Using spider web and silk to repair peripheral nerves

Peripheral nerves send messages from the brain and spinal cord to other parts of the body so that, for example, muscles move when you walk or the brain tells you that your feet are cold. Peripheral nerves are easily damaged and the brain’s ability to communicate with muscles and organs is impaired.

The standard treatment for repairing damaged peripheral nerves is auto graft, in which surgeons remove the damaged part and replace it with a nerve from elsewhere in the body. A nerve graft is taken from a sensory nerve that carries sensation to an area of the skin where it is not vital to have sensation. But the success rate of neural grafts can be hit or miss.

Researchers from the University of Oxford and the Medical University of Vienna, who combined two types of natural silk taken from silkworms (Bombyx mori) and golden orb spiders (Trichonephila edulis), have created a new nerve guide for nerve regeneration over longer distances.

Silk is composed of fibroin and sericin proteins. Both of these silks are environmentally friendly, elastic and strong. It has been found that silk fibroin promotes wound healing by increasing cell proliferation and growth. Spider silk also has significant mechanical properties such as tensile strength and high flexibility.

For the first time, researchers combined the characteristics of regenerated silk fibroin with the tubes and filaments of natural spider silk to create a silk-in-silk structure.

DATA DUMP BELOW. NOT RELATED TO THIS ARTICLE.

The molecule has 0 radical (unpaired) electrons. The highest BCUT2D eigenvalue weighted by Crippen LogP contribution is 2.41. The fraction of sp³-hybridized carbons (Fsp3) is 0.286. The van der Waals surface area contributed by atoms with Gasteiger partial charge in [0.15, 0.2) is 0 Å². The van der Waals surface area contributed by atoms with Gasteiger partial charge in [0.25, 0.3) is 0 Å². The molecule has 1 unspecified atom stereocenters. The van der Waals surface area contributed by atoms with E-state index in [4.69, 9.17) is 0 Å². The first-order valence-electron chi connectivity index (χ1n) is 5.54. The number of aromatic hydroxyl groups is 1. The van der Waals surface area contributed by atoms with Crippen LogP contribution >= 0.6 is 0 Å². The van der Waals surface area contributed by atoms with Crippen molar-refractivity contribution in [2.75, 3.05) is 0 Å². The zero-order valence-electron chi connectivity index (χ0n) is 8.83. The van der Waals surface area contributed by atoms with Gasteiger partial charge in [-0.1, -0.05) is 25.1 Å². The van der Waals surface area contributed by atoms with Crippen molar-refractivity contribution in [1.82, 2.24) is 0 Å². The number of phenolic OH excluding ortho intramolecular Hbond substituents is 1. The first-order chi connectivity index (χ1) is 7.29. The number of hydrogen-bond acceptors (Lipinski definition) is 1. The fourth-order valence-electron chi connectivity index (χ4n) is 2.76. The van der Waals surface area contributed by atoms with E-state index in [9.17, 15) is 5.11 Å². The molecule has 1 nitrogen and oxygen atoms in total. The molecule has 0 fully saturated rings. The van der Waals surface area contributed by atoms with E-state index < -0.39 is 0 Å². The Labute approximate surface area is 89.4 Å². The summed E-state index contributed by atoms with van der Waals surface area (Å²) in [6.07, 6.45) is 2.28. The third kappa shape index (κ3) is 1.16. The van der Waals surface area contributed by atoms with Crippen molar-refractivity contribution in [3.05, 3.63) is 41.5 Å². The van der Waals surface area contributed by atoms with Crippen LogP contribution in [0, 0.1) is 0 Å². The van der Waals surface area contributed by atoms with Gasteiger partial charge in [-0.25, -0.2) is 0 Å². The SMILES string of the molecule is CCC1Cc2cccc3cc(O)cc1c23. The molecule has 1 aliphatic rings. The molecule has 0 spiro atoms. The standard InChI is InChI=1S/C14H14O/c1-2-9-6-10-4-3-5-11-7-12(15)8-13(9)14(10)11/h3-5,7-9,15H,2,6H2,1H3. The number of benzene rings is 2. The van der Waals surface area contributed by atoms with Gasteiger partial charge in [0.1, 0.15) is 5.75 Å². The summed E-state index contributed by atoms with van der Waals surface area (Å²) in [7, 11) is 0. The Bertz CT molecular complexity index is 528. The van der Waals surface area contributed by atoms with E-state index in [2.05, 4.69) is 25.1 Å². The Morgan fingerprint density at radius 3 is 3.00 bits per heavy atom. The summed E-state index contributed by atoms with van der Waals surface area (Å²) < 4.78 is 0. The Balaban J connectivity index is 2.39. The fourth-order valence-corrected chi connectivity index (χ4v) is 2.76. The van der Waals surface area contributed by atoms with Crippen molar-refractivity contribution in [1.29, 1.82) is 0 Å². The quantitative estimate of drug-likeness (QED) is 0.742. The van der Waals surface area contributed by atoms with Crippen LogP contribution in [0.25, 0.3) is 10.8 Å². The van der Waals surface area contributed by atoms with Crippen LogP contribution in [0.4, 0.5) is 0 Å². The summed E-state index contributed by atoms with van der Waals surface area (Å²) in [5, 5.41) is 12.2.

The wall of this structure is made of silkworm silk fibroin and is filled with spider silk fibers that act as an internal guiding structure.

The nerve guide was tested on mice whose right sciatic nerve was severed and a 10 mm gap was created in it. The researchers found that the damaged nerves adapted to the silk nerve guide, and these nerves grew along the silk strands and successfully connected the two severed ends.

Lorenz Semmler, the principal investigator of these researchers, says: “In our study, it was found that peripheral nerves function well when such threads are made of silk, and spider silk seems to be more suitable for conductors.”

Using natural materials to create neurotransmitters has obvious advantages over synthetic materials. Spider silk is biodegradable and produces very little immune response in animal models. The porous nature of silk can allow the incorporation of bio active molecules to promote nerve regeneration over longer distances.

The researchers hope that their discovery will pave the way for the development of an “external” neuroconductor to treat peripheral nerve damage in humans.


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